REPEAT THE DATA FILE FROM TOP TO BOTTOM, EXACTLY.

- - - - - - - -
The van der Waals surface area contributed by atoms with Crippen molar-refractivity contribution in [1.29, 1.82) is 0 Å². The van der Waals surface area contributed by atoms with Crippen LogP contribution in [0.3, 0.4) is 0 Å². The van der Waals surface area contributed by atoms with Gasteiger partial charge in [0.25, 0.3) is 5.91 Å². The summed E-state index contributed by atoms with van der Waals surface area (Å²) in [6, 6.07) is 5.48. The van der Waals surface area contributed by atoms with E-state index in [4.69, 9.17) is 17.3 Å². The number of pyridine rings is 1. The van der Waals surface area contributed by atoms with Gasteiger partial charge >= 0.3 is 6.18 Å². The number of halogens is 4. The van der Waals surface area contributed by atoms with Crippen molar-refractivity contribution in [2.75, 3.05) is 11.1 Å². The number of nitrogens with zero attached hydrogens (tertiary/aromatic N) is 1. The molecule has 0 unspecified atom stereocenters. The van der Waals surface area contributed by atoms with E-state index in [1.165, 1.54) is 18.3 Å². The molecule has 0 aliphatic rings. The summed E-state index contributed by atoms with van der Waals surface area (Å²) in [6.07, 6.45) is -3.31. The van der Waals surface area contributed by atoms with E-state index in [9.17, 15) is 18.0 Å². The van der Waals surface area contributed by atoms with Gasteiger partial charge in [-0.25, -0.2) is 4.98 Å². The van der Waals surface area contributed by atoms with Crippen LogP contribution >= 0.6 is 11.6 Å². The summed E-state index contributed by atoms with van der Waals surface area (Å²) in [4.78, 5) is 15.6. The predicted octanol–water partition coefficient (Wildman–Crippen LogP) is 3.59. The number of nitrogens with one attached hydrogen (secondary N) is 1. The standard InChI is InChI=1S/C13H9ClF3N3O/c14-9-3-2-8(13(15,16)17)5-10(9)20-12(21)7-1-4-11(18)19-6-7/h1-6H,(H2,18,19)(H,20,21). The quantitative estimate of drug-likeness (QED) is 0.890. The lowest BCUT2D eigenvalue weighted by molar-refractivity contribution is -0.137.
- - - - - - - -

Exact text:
The van der Waals surface area contributed by atoms with Crippen molar-refractivity contribution in [1.29, 1.82) is 0 Å². The van der Waals surface area contributed by atoms with Crippen LogP contribution in [0.3, 0.4) is 0 Å². The van der Waals surface area contributed by atoms with Gasteiger partial charge in [0.25, 0.3) is 5.91 Å². The summed E-state index contributed by atoms with van der Waals surface area (Å²) in [6, 6.07) is 5.48. The van der Waals surface area contributed by atoms with E-state index in [4.69, 9.17) is 17.3 Å². The number of pyridine rings is 1. The van der Waals surface area contributed by atoms with Gasteiger partial charge >= 0.3 is 6.18 Å². The number of halogens is 4. The van der Waals surface area contributed by atoms with Crippen molar-refractivity contribution in [2.75, 3.05) is 11.1 Å². The number of nitrogens with zero attached hydrogens (tertiary/aromatic N) is 1. The molecule has 0 unspecified atom stereocenters. The van der Waals surface area contributed by atoms with E-state index in [1.165, 1.54) is 18.3 Å². The molecule has 0 aliphatic rings. The summed E-state index contributed by atoms with van der Waals surface area (Å²) in [6.07, 6.45) is -3.31. The van der Waals surface area contributed by atoms with E-state index in [9.17, 15) is 18.0 Å². The van der Waals surface area contributed by atoms with Gasteiger partial charge in [-0.25, -0.2) is 4.98 Å². The van der Waals surface area contributed by atoms with Crippen LogP contribution >= 0.6 is 11.6 Å². The summed E-state index contributed by atoms with van der Waals surface area (Å²) in [4.78, 5) is 15.6. The predicted octanol–water partition coefficient (Wildman–Crippen LogP) is 3.59. The number of nitrogens with one attached hydrogen (secondary N) is 1. The standard InChI is InChI=1S/C13H9ClF3N3O/c14-9-3-2-8(13(15,16)17)5-10(9)20-12(21)7-1-4-11(18)19-6-7/h1-6H,(H2,18,19)(H,20,21). The quantitative estimate of drug-likeness (QED) is 0.890. The lowest BCUT2D eigenvalue weighted by molar-refractivity contribution is -0.137.